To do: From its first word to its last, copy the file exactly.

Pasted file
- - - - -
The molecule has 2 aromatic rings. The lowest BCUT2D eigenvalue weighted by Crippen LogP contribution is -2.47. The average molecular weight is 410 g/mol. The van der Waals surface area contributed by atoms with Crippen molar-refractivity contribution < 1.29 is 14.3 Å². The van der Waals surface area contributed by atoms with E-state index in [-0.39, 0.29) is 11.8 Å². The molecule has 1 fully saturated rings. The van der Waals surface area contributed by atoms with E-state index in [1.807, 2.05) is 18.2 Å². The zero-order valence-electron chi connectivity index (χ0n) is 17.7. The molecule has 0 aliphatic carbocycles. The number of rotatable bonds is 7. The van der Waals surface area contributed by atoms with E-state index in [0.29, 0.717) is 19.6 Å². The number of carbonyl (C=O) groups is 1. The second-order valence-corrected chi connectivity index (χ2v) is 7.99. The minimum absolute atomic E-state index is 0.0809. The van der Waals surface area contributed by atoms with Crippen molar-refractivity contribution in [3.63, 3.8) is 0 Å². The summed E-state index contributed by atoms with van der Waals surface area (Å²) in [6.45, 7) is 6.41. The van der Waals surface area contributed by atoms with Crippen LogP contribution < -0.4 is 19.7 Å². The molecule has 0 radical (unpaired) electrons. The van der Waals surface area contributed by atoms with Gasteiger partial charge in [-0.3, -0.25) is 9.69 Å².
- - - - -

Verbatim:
The molecule has 2 aromatic rings. The lowest BCUT2D eigenvalue weighted by Crippen LogP contribution is -2.47. The average molecular weight is 410 g/mol. The van der Waals surface area contributed by atoms with Crippen molar-refractivity contribution < 1.29 is 14.3 Å². The van der Waals surface area contributed by atoms with E-state index in [-0.39, 0.29) is 11.8 Å². The molecule has 1 fully saturated rings. The van der Waals surface area contributed by atoms with E-state index in [1.807, 2.05) is 18.2 Å². The zero-order valence-electron chi connectivity index (χ0n) is 17.7. The molecule has 0 aliphatic carbocycles. The number of rotatable bonds is 7. The van der Waals surface area contributed by atoms with E-state index in [0.29, 0.717) is 19.6 Å². The number of carbonyl (C=O) groups is 1. The second-order valence-corrected chi connectivity index (χ2v) is 7.99. The minimum absolute atomic E-state index is 0.0809. The van der Waals surface area contributed by atoms with Crippen molar-refractivity contribution in [3.63, 3.8) is 0 Å². The summed E-state index contributed by atoms with van der Waals surface area (Å²) in [6.45, 7) is 6.41. The van der Waals surface area contributed by atoms with Crippen LogP contribution < -0.4 is 19.7 Å². The molecule has 0 radical (unpaired) electrons. The van der Waals surface area contributed by atoms with Gasteiger partial charge in [-0.3, -0.25) is 9.69 Å².